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Syria

Brzezinski: Syria strategy is a 'well-kept secret'

In a DW interview, former US National Security Advisor Zbigniew Brzezinski denounces what appears to be imminent military action against Syria, saying the US administration lacks a strategy for the region.

Zbigniew Brzezinski served as National Security Adviser to President Jimmy Carter from 1977 to 1981 and is regarded as one of the preeminent US foreign policy scholars. He is currently professor of international relations at Johns Hopkins University and a counselor and trustee at the Center for Strategic and International Studies in Washington, DC.

DW: After the suspected large-scale chemical weapons attack against civilians it seems some sort of military action against the Assad regime is now inevitable. Do you support military action or what is your sense of it?

Zbigniew Brzezinski: My view is that that action, if it is to be taken, should be part of some broader strategy. Otherwise it may be an appropriative punitive response, but would it solve the problem? Is there a strategy for the solution of the problem? And who is part of that strategy and who is not? Those are the questions which I think people have to think about seriously before plunging into a military action which - while perhaps morally justified in view of the nature of the offense involved, namely the anti-human acts - still will have consequences that may not be all that desirable.

Do you think the Obama administration has a strategy or a grander plan for Syria and its aftermath after military action?

If it does it's a very well-kept secret.

What kind of plan would you want to see?

It seems to me that the problem in the Syrian case is part of a larger dilemma regarding the upheaval in the Middle East. The solution to that upheaval cannot be based entirely on military power nor should it be dependent almost exclusively on the Western powers. I am struck how eager Great Britain and France appear to be in favor of military action. And I am also mindful of the fact that both of these two powers are former imperialist, colonialist powers in that region.

Given the contemporary reality of what I have called in my writings "Global Political Awakening," a policy of force based primarily on Western and in some cases former colonial powers does not seem to me a very promising avenue to an eventual solution to the regional problem.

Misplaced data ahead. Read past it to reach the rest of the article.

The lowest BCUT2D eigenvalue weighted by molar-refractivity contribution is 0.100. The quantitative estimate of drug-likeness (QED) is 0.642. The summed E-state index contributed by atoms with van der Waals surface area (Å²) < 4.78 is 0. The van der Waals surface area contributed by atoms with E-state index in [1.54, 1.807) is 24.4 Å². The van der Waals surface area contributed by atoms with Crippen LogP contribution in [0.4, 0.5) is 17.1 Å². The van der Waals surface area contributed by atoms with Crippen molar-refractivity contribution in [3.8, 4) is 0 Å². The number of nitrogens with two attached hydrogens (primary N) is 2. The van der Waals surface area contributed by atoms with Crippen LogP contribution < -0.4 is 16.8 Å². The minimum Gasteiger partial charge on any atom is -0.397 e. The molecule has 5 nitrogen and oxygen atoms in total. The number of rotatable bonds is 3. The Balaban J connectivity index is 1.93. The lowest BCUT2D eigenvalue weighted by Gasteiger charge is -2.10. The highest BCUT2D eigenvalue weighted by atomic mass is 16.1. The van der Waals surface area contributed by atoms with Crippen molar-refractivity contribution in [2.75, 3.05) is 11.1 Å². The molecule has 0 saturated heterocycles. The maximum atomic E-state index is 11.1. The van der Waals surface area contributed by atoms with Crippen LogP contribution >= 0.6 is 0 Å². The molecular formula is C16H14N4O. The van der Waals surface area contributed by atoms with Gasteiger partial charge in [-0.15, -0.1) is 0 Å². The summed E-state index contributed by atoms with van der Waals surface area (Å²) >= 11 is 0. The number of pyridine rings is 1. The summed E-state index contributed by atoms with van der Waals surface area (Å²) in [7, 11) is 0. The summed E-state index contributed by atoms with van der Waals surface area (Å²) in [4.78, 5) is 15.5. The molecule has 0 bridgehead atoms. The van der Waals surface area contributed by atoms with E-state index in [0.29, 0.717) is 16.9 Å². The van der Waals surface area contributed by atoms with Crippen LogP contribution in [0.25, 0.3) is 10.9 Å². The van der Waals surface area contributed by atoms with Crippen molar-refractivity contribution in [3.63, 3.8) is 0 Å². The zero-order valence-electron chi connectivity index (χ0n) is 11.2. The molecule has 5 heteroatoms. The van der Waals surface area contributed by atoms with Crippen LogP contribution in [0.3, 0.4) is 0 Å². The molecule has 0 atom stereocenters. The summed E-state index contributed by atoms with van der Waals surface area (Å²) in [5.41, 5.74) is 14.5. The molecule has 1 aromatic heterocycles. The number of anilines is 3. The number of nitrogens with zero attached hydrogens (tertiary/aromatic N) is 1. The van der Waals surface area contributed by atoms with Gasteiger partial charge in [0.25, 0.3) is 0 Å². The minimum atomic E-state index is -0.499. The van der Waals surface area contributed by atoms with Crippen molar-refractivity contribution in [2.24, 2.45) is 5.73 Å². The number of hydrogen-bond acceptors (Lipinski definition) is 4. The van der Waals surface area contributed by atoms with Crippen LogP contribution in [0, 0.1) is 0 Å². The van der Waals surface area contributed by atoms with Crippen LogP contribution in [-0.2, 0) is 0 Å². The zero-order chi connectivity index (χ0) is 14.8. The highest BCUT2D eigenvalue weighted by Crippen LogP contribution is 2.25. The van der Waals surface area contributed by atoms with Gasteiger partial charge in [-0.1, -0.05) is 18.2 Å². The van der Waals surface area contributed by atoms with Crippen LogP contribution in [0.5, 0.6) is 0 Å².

You mentioned the need for a broader coalition that should be part of any military action. What do you mean by that?

I should think at the very minimum Turkey ought to be openly and directly involved if it takes place. And I think there should be some expression of approval for it and support for it from other powers that are very much dependent on some degree of minimal stability in the Middle East for their own economic well-being. In other words, I have in mind some of the Asian powers that depend so much on energy flowing stably from a Middle East which is not entirely set aflame.

You didn't mention Russia in your list of countries. What role should Russia play in your opinion?

A sensible role by Russia would be to join the international community in defining jointly some shared standards not only for a solution of the Syrian problem, but also for a wide-ranging accommodation with Iran regarding its nuclear program and the way it can be stably and predictably legitimated, and of course active support for a solution of the Israeli-Palestinian problem which causes some of the existing tensions.

All of these things have to be dealt with in a larger context and not confined in my view to a solitary military response by a small number of Western countries some of them with not particularly constructive historical experiences.

How do you interpret the fact that the Obama administration is not really trying to include the United Nations in this effort and is basically trying to recruit NATO to take part instead?

I am not sure you are right in characterizing the Obama administration like that. I think the Obama administration would like to have UN sanction [of a military mission - Ed.], but is concerned that such an effort would be vetoed by the Russians, conceivably even by the Chinese. That to me suggests that a great deal of serious discussions ought to be undertaken with countries that one way or another feel that they might be affected by the consequences of rapidly escalating violence in the region as a whole.

The problem in a nutshell is that the issue is larger than Syria and it cannot be approached as a purely Syrian problem. And secondly that retaliatory action for a morally serious transgression such as the chemical attack has to be nonetheless still part of a larger design with strategic objectives in mind and not merely punitive.

What kind of repercussions do you expect or fear after a possible military attack against the Syrian regime? President Assad has already threatened to draw the US into a second Vietnam War. Do you take that seriously?

Every analogy has some degree of appropriateness, but also can be very misleading. I think there are many aspects to the Vietnamese problem which are very different from Syria - not the least of which is the fact that there is opposition to Assad in Syria that is quite substantial, but not all that appealing in every respect.

To sum it up then, you are currently not convinced that imminent military action against Syria is the right move at this time?

I do not see the larger strategic context for it. And I am concerned that its participants are too narrowly based, that is, it is America and former colonial powers. That seems to me to create a political problem immediately.

DW.DE